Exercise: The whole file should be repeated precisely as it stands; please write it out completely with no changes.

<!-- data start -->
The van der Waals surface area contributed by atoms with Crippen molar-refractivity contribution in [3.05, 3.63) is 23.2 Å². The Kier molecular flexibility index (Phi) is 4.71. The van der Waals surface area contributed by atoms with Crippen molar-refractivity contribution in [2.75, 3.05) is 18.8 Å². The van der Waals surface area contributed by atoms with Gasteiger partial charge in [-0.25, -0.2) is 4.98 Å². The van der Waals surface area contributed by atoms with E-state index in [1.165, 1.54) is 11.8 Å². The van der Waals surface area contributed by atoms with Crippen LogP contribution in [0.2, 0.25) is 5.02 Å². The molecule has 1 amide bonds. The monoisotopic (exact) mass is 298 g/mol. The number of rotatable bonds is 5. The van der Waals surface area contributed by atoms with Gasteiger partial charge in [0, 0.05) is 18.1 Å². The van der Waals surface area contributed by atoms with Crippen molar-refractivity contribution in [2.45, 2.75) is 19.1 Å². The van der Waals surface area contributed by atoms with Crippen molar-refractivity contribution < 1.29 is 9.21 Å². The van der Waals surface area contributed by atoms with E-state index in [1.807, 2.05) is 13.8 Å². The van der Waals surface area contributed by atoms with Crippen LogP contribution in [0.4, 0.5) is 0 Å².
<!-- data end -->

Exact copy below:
The van der Waals surface area contributed by atoms with Crippen molar-refractivity contribution in [3.05, 3.63) is 23.2 Å². The Kier molecular flexibility index (Phi) is 4.71. The van der Waals surface area contributed by atoms with Crippen molar-refractivity contribution in [2.75, 3.05) is 18.8 Å². The van der Waals surface area contributed by atoms with Gasteiger partial charge in [-0.25, -0.2) is 4.98 Å². The van der Waals surface area contributed by atoms with E-state index in [1.165, 1.54) is 11.8 Å². The van der Waals surface area contributed by atoms with Crippen LogP contribution in [0.2, 0.25) is 5.02 Å². The molecule has 1 amide bonds. The monoisotopic (exact) mass is 298 g/mol. The number of rotatable bonds is 5. The van der Waals surface area contributed by atoms with Gasteiger partial charge in [0, 0.05) is 18.1 Å². The van der Waals surface area contributed by atoms with Crippen molar-refractivity contribution in [2.45, 2.75) is 19.1 Å². The van der Waals surface area contributed by atoms with Crippen molar-refractivity contribution < 1.29 is 9.21 Å². The van der Waals surface area contributed by atoms with E-state index in [1.807, 2.05) is 13.8 Å². The van der Waals surface area contributed by atoms with Crippen LogP contribution in [0.4, 0.5) is 0 Å².